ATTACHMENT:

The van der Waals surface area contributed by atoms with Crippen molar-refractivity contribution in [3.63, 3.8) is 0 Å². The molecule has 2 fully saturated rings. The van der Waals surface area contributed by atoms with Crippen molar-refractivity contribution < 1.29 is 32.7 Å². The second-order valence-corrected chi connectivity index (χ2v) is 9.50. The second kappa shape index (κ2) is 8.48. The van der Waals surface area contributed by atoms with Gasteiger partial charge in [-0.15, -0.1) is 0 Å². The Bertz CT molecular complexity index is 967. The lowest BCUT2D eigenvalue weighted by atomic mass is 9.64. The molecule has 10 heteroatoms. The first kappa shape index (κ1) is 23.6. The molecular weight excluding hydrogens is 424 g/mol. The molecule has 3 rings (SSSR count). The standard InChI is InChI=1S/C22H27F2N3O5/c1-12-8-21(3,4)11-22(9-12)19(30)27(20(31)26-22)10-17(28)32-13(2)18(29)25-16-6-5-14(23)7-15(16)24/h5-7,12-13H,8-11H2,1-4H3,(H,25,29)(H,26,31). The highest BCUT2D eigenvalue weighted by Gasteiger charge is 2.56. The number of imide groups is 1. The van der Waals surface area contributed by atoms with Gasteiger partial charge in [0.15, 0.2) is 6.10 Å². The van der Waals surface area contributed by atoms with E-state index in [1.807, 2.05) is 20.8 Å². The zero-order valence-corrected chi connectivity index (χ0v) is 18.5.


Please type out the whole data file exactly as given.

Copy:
The van der Waals surface area contributed by atoms with Crippen molar-refractivity contribution in [3.63, 3.8) is 0 Å². The molecule has 2 fully saturated rings. The van der Waals surface area contributed by atoms with Crippen molar-refractivity contribution < 1.29 is 32.7 Å². The second-order valence-corrected chi connectivity index (χ2v) is 9.50. The second kappa shape index (κ2) is 8.48. The van der Waals surface area contributed by atoms with Gasteiger partial charge in [-0.15, -0.1) is 0 Å². The Bertz CT molecular complexity index is 967. The lowest BCUT2D eigenvalue weighted by atomic mass is 9.64. The molecule has 10 heteroatoms. The first kappa shape index (κ1) is 23.6. The molecular weight excluding hydrogens is 424 g/mol. The molecule has 3 rings (SSSR count). The standard InChI is InChI=1S/C22H27F2N3O5/c1-12-8-21(3,4)11-22(9-12)19(30)27(20(31)26-22)10-17(28)32-13(2)18(29)25-16-6-5-14(23)7-15(16)24/h5-7,12-13H,8-11H2,1-4H3,(H,25,29)(H,26,31). The highest BCUT2D eigenvalue weighted by Gasteiger charge is 2.56. The number of imide groups is 1. The van der Waals surface area contributed by atoms with Gasteiger partial charge in [0.15, 0.2) is 6.10 Å². The van der Waals surface area contributed by atoms with E-state index in [1.807, 2.05) is 20.8 Å². The zero-order valence-corrected chi connectivity index (χ0v) is 18.5.